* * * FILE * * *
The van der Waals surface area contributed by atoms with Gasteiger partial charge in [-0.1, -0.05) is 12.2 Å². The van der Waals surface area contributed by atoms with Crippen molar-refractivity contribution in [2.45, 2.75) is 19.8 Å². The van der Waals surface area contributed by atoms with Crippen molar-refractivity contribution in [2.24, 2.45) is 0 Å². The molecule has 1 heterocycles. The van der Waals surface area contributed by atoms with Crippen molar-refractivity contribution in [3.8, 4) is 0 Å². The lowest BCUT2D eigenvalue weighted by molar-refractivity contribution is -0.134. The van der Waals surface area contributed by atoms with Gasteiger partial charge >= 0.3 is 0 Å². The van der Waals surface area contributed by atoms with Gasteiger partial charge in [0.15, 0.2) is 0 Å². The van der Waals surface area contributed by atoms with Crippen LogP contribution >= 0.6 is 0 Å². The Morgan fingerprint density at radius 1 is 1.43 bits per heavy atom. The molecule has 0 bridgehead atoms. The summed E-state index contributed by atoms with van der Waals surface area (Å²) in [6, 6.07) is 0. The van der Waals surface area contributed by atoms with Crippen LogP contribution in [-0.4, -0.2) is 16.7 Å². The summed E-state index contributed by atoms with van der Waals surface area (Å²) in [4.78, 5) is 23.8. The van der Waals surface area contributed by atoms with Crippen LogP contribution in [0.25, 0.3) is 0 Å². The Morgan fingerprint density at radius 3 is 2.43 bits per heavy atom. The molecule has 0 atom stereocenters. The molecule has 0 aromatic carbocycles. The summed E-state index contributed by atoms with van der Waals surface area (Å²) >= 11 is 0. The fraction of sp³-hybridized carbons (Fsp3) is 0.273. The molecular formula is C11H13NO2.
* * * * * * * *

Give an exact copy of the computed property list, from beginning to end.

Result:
The van der Waals surface area contributed by atoms with Gasteiger partial charge in [-0.1, -0.05) is 12.2 Å². The van der Waals surface area contributed by atoms with Crippen molar-refractivity contribution in [2.45, 2.75) is 19.8 Å². The van der Waals surface area contributed by atoms with Crippen molar-refractivity contribution in [2.24, 2.45) is 0 Å². The molecule has 1 heterocycles. The van der Waals surface area contributed by atoms with Crippen molar-refractivity contribution in [3.8, 4) is 0 Å². The lowest BCUT2D eigenvalue weighted by molar-refractivity contribution is -0.134. The van der Waals surface area contributed by atoms with Gasteiger partial charge >= 0.3 is 0 Å². The van der Waals surface area contributed by atoms with Gasteiger partial charge in [0.15, 0.2) is 0 Å². The van der Waals surface area contributed by atoms with Crippen LogP contribution >= 0.6 is 0 Å². The Morgan fingerprint density at radius 1 is 1.43 bits per heavy atom. The molecule has 0 bridgehead atoms. The summed E-state index contributed by atoms with van der Waals surface area (Å²) in [6, 6.07) is 0. The van der Waals surface area contributed by atoms with Crippen LogP contribution in [-0.4, -0.2) is 16.7 Å². The summed E-state index contributed by atoms with van der Waals surface area (Å²) in [4.78, 5) is 23.8. The van der Waals surface area contributed by atoms with Crippen LogP contribution in [0.25, 0.3) is 0 Å². The Morgan fingerprint density at radius 3 is 2.43 bits per heavy atom. The molecule has 0 atom stereocenters. The molecule has 0 aromatic carbocycles. The summed E-state index contributed by atoms with van der Waals surface area (Å²) >= 11 is 0. The fraction of sp³-hybridized carbons (Fsp3) is 0.273. The molecular formula is C11H13NO2.